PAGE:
(January 1955)

[Page 65]

Memories from the days of the pogrom

by Yehoshua Harari (Berger) z”l

Translated by Sara Mages

I was a six–year–old boy then and this pogrom is etched in my memory. Apparently, this is the first event I remember from my childhood.

It was Saturday before noon. The shutters (which were inside and not outside) were closed. Father moved the shutters a little, picked me up, and I saw a lot of people marching in a procession (“procesja”) and waving flags in their hands. They were led by priests with large crosses. That's how it began. On Saturday night there was already a lot of confusion at home. My eldest brother, Yakov z”l, who was already fourteen years old then, went out often and brought news. Apparently, he was already in touch with the self–defense (“samoodbrana”) which was located not far from our house, in the synagogue's courtyard. Suddenly, I heard the sound of “cymbals,” it turned out that these were echoes of shattered windows. It was a few days after my mother gave birth to my sister Chana. Father decided not to take a risk and began to move us to the yard of our Greek neighbor, Manoles, who had a bakery in our neighborhood, at the beginning of Izmailovska Street. Behind the bakery was a large fenced yard and behind it were stables for horses. Women and babies gathered in a small room near the stables while the adults crowded in one of the stables next to the horses.

I remember that in the middle of the night my father took me out of the small room to relieve myself, and I saw that the sky was red from the flames that rose from the market. In the morning we all had to leave our temporary quarters at Manoles, and move to my grandmother's house in Michalowsky Street because it seemed to be safer there.

We moved to the house that behind it were grandmother's shops, close to the second market. I remember that also here we saw shops going up in flames in the second market, and the smoke rising from the burning wooden houses.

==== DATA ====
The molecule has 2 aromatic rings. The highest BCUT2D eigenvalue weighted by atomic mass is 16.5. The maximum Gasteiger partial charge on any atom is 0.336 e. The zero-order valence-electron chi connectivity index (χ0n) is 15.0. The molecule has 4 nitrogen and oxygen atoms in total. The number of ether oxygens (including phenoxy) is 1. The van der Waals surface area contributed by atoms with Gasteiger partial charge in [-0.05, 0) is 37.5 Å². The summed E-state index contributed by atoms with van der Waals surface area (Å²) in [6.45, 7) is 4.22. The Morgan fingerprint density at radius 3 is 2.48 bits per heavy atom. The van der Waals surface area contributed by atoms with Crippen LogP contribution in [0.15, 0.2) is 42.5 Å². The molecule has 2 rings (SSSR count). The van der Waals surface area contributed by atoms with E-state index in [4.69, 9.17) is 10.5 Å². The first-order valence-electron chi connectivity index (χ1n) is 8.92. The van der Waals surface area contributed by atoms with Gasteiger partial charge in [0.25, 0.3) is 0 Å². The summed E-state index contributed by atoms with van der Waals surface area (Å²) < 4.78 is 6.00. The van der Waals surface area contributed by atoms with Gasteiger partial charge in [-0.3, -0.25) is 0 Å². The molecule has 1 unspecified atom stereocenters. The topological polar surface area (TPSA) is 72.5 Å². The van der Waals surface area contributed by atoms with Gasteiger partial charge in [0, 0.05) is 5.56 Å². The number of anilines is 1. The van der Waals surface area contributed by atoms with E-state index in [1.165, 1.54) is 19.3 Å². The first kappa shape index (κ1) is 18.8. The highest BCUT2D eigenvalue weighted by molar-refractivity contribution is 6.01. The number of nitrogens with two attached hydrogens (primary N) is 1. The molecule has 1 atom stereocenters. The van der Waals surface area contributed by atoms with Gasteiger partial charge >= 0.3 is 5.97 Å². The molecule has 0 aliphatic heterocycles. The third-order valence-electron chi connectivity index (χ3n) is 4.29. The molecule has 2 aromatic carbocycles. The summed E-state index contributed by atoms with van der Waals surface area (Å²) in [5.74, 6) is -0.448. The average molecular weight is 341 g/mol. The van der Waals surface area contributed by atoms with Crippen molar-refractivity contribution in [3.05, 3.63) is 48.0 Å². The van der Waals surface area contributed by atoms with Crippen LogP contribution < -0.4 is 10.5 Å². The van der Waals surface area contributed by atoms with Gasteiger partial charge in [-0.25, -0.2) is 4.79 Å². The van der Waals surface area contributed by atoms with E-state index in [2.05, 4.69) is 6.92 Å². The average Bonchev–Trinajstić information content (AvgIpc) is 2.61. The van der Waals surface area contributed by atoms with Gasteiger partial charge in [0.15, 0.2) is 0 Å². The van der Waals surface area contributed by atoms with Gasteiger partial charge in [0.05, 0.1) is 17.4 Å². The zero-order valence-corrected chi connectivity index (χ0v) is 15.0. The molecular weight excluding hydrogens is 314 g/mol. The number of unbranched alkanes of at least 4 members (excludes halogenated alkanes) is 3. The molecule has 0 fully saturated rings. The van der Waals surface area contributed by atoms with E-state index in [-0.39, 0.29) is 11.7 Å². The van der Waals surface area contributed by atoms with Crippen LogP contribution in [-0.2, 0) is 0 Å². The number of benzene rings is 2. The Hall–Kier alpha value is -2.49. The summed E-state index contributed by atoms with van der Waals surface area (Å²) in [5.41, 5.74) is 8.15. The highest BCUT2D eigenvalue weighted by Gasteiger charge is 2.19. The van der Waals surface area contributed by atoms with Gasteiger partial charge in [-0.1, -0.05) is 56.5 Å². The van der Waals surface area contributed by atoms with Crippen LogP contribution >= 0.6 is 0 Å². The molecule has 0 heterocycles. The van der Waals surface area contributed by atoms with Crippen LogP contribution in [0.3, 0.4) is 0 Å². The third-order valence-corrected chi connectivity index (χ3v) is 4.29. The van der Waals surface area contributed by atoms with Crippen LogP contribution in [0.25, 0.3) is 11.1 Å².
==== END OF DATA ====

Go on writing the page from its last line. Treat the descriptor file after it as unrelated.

Seventy years have passed since then, and to this day I cannot free myself from the experience of the first pogrom I witnessed as a small child.


“For these things I weep; my eye,
my eye runs down with water”
(Lamentations 1:16)


« Previous Page Table of Contents Next Page »

This material is made available by JewishGen, Inc. and the Yizkor Book Project for the purpose of
fulfilling our mission of disseminating information about the Holocaust and destroyed Jewish communities.
This material may not be copied, sold or bartered without JewishGen, Inc.'s permission. Rights may be reserved by the copyright holder.

JewishGen, Inc. makes no representations regarding the accuracy of the translation. The reader may wish to refer to the original material for verification.
JewishGen is not responsible for inaccuracies or omissions in the original work and cannot rewrite or edit the text to correct inaccuracies and/or omissions.
Our mission is to produce a translation of the original work and we cannot verify the accuracy of statements or alter facts cited.

  Bilhorod-Dnistrovs'kyy (Akkerman), Ukraine     Yizkor Book Project     JewishGen Home Page

Yizkor Book Director, Lance Ackerfeld
This web page created by Jason Hallgarten

Copyright © 1999-2021 by JewishGen, Inc.
Updated 22 Oct 2020 by JH